Most individuals with congenital achromatopsia (ACHM) carry mutations that affect the retinal phototransduction pathway of cone photoreceptors, fundamental to both high acuity vision and colour perception. As the central fovea is occupied solely by cones, achromats have an absence of retinal input to the visual cortex and a small central area of blindness. Additionally, those with complete ACHM have no colour perception, and colour processing regions of the ventral cortex also lack typical chromatic signals from the cones. This study examined the cortical morphology (grey matter volume, cortical thickness and cortical surface area) of multiple visual cortical regions in ACHM (n=15) compared to normally sighted controls (n=42) to determine the cortical changes that are associated with the retinal characteristics of ACHM. Surface-based morphometry was applied to T1-weighted MRI in atlas-defined early, ventral and dorsal visual regions of interest. Reduced grey matter volume in V1, V2, V3 and V4 was found in ACHM compared to controls, driven by a reduction in cortical surface area as there was no significant reduction in cortical thickness. Cortical surface area (but not thickness) was reduced in a wide range of areas (V1, V2, V3, TO1, V4 and LO1). Reduction in early visual areas with large foveal representations (V1, V2 and V3) suggests that the lack of foveal input to the visual cortex was a major driving factor in morphological changes in ACHM. However, the significant reduction in ventral area V4 coupled with the lack of difference in dorsal areas V3a and V3b suggest that deprivation of chromatic signals to visual cortex in ACHM may also contribute to changes in cortical morphology. This research shows that the congenital lack of cone input to the visual cortex can lead to widespread structural changes across multiple visual areas.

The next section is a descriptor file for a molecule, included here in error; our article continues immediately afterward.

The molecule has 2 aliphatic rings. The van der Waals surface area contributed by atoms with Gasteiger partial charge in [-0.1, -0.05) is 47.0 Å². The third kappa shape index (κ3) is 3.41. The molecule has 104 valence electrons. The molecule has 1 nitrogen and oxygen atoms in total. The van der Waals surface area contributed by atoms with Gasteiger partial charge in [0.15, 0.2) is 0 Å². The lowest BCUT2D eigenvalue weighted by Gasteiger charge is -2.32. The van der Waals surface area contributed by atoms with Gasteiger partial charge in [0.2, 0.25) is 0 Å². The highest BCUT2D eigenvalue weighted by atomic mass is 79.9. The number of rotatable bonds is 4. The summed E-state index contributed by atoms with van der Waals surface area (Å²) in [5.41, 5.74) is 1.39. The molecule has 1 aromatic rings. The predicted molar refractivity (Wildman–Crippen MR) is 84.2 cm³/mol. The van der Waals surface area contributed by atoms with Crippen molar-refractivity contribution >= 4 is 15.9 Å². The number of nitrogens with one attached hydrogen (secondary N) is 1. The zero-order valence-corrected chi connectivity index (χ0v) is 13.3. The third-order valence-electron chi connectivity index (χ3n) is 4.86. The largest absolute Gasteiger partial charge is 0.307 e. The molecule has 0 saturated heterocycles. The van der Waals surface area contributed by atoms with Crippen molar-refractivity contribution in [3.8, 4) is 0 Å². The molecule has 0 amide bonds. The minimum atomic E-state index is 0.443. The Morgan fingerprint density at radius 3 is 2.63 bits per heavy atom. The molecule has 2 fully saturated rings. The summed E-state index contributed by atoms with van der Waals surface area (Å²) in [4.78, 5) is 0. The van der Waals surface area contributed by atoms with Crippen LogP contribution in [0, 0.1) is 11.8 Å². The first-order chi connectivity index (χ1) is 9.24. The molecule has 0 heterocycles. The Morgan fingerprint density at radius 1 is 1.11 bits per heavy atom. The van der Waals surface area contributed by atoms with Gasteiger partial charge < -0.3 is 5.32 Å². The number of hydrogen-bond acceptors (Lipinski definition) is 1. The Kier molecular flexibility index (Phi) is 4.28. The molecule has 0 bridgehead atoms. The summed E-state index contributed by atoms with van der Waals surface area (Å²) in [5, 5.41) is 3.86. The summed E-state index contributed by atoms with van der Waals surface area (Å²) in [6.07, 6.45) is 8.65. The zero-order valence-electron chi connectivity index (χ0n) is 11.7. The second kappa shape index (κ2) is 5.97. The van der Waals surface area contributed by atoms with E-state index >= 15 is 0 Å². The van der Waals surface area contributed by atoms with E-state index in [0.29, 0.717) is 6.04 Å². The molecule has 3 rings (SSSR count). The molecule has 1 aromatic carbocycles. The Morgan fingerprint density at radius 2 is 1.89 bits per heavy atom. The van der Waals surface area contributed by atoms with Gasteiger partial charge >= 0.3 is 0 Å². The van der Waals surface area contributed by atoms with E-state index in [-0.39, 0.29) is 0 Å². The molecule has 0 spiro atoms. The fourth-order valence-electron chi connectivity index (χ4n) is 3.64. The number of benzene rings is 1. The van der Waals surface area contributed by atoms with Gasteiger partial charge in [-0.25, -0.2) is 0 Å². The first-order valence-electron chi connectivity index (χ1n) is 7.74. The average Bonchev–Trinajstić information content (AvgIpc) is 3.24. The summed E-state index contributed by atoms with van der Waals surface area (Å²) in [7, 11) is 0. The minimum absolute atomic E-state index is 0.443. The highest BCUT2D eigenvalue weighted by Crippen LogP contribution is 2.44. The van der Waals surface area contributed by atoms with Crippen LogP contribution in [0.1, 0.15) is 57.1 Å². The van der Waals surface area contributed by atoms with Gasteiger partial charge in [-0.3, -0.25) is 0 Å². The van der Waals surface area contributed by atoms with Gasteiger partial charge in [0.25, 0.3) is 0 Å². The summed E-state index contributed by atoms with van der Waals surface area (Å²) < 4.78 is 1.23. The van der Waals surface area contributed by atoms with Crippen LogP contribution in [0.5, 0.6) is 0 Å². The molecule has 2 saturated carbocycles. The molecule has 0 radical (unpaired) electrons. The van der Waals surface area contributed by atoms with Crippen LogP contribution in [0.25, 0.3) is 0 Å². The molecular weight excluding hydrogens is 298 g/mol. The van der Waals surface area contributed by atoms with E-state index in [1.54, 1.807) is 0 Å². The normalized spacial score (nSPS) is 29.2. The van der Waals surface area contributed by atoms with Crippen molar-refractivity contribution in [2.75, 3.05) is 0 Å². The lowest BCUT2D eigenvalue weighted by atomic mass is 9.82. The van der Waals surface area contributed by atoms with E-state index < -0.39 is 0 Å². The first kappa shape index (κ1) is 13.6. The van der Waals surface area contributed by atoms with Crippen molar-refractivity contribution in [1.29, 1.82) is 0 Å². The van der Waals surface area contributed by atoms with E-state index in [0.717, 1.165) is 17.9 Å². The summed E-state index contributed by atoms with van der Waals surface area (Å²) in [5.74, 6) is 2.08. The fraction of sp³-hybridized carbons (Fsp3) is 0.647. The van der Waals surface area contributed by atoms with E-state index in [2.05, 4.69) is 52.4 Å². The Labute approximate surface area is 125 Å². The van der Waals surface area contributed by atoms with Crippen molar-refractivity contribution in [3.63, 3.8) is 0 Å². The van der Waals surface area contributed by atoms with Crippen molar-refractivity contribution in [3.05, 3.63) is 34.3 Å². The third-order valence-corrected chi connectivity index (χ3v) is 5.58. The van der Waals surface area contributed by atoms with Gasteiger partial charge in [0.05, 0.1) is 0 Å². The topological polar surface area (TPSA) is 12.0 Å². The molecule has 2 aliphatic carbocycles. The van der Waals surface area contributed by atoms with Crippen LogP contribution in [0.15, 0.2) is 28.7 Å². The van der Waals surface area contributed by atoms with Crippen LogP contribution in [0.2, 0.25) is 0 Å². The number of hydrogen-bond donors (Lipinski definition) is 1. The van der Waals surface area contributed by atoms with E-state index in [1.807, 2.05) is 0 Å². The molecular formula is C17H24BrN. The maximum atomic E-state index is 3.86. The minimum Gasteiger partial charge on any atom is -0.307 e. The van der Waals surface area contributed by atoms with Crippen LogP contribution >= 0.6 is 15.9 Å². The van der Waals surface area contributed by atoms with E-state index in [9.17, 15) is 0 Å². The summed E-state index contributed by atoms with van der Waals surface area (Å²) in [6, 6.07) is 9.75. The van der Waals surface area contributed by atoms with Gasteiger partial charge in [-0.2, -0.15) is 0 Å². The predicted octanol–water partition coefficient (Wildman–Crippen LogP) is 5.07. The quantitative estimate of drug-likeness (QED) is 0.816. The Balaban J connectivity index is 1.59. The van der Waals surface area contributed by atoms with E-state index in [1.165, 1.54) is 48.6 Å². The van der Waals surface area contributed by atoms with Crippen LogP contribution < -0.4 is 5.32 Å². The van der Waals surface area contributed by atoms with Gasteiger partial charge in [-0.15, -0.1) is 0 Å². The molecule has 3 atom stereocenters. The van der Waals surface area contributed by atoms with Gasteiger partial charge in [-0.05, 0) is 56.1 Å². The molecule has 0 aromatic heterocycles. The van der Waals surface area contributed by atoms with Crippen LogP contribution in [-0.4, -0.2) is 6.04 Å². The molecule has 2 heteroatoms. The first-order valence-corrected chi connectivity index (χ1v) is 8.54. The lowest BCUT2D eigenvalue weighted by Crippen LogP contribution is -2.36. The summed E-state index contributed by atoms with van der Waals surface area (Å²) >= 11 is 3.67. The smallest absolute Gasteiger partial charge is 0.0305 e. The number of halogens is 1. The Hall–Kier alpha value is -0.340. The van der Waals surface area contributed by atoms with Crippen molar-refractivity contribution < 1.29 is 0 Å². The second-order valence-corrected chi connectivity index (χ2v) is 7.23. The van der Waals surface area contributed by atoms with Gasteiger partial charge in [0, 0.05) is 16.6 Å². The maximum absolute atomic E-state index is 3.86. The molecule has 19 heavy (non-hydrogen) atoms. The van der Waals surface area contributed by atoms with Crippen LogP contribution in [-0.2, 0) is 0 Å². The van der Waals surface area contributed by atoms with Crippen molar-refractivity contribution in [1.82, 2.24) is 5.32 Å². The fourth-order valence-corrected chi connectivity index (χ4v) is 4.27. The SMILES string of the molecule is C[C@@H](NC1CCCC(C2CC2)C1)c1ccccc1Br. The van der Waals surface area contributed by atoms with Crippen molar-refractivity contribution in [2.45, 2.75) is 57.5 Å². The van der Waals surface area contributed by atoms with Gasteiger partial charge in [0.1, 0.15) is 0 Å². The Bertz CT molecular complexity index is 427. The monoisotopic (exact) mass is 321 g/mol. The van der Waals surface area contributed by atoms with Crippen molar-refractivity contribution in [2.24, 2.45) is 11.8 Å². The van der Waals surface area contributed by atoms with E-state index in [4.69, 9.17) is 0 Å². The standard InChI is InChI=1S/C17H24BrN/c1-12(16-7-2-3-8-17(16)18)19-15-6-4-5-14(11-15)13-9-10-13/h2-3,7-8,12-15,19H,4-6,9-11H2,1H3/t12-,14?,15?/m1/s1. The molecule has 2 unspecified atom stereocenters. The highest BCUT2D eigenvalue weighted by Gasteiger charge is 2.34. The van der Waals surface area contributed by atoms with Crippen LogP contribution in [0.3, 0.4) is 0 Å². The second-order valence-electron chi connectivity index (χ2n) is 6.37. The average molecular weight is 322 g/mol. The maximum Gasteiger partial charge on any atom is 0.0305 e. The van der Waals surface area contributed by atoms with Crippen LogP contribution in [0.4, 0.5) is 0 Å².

© 2021 Lowndes, Molz, Warriner, Herbik, de Best, Raz, Gouws, Ahmadi, McLean, Gottlob, Kohl, Choritz, Maguire, Kanowski, Käsmann-Kellner, Wieland, Banin, Levin, Hoffmann, Morland and Baseler.